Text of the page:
What's the worst thing that ever happened to you because of your Christian faith? The answer probably depends on where you live, how your serve in Christ's Kingdom, and your social circle. If you lived in a Muslim dominated Middle East country, you could be jailed, beaten, or even executed for boldly proclaiming your faith as a Christian pastor, missionary or teacher. In America we thank God for the precious gift of religious freedom. We don't fear arrest or worse for proclaiming our faith, or for serving in Christian ministry.
Our American freedom of religion has limits defined by the rights of others. We are free to believe and practice our Christian faith as long as we don't interfere with the rights of others to believe and practice what they believe or disbelieve. In an increasing number of work places it is not acceptable for Christians to teach and profess their faith in Jesus Christ openly and publicly. Fortunately, there is no constraint against Christians sharing their faith by their life witness, which the Holy Spirit can use to open doors, as 1 Peter 3:15 (ESV) suggests: In your hearts honor Christ the Lord as holy, always being prepared to make a defense to anyone who asks you for a reason for the hope that is in you; yet do it with gentleness and respect.
Have you ever been ridiculed because of your faith? That's much more common than outright persecution. There seems to be open season in the entertainment media, popular music and secular society on ridiculing Christians for their faith and demeaning Christian pastors and teachers. That's nothing new. Think about St. Peter's encouragement in 1 Peter 4:12-16; 19 (ESV) 12Beloved, do not be surprised at the fiery trial when it comes upon you to test you, as though something strange were happening to you. 13But rejoice insofar as you share Christ's sufferings, that you may also rejoice and be glad when his glory is revealed. 14 If you are insulted for the name of Christ, you are blessed, because the Spirit of glory and of God rests upon you. 15But let none of you suffer as a murderer or a thief or an evildoer or as a meddler. 16Yet if anyone suffers as a Christian, let him not be ashamed, but let him glorify God in that name. …19Therefore let those who suffer according to God's will entrust their souls to a faithful Creator while doing good.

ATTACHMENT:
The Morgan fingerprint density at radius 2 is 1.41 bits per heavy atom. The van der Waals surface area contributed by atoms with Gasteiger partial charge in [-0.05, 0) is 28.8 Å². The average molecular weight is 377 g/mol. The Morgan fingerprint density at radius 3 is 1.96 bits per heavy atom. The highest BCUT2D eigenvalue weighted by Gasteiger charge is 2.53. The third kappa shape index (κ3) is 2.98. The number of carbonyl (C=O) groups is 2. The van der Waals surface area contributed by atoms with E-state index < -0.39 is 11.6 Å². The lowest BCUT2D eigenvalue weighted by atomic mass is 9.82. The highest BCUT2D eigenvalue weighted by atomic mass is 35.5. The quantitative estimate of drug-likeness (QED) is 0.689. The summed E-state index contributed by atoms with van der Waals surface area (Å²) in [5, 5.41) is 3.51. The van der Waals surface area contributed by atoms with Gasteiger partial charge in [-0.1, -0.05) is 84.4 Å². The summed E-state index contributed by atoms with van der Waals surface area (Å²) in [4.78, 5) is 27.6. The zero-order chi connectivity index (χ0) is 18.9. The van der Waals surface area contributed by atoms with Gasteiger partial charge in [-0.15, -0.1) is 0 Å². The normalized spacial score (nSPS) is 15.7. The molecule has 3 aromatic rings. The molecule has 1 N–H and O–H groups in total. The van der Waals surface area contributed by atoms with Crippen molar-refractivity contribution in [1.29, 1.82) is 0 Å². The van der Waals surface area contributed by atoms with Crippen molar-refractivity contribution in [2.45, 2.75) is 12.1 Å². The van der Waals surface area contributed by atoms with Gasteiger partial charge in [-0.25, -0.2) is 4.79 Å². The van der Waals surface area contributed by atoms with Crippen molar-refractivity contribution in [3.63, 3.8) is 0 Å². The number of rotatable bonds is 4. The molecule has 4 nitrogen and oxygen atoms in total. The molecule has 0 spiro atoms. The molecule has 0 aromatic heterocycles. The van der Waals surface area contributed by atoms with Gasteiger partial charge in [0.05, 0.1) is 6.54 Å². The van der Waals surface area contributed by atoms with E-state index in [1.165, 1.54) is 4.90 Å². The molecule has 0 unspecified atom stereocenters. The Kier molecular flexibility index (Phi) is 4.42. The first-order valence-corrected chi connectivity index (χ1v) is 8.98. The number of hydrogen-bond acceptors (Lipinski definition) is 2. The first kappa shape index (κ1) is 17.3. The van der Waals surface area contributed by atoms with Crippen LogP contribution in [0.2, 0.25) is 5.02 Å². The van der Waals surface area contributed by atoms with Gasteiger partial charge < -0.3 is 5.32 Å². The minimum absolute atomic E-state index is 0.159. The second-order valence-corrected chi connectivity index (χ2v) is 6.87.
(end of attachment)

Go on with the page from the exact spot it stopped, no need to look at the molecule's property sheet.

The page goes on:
What does all this mean? It means that Lutheran Christian pastors and educators serving in a sinful world can expect to suffer for our faith. Only God knows what form that suffering will take or how severe it will be. Suffering for our faith is part of our Christian calling. How we respond either gives glory to God and helps extend His Kingdom, or gives us cause once again for us to fall on our knees to confess our sin, embrace Christ's forgiveness, and by the power of the Holy Spirit to grow in faith to confront suffering more courageously next time, giving glory to God.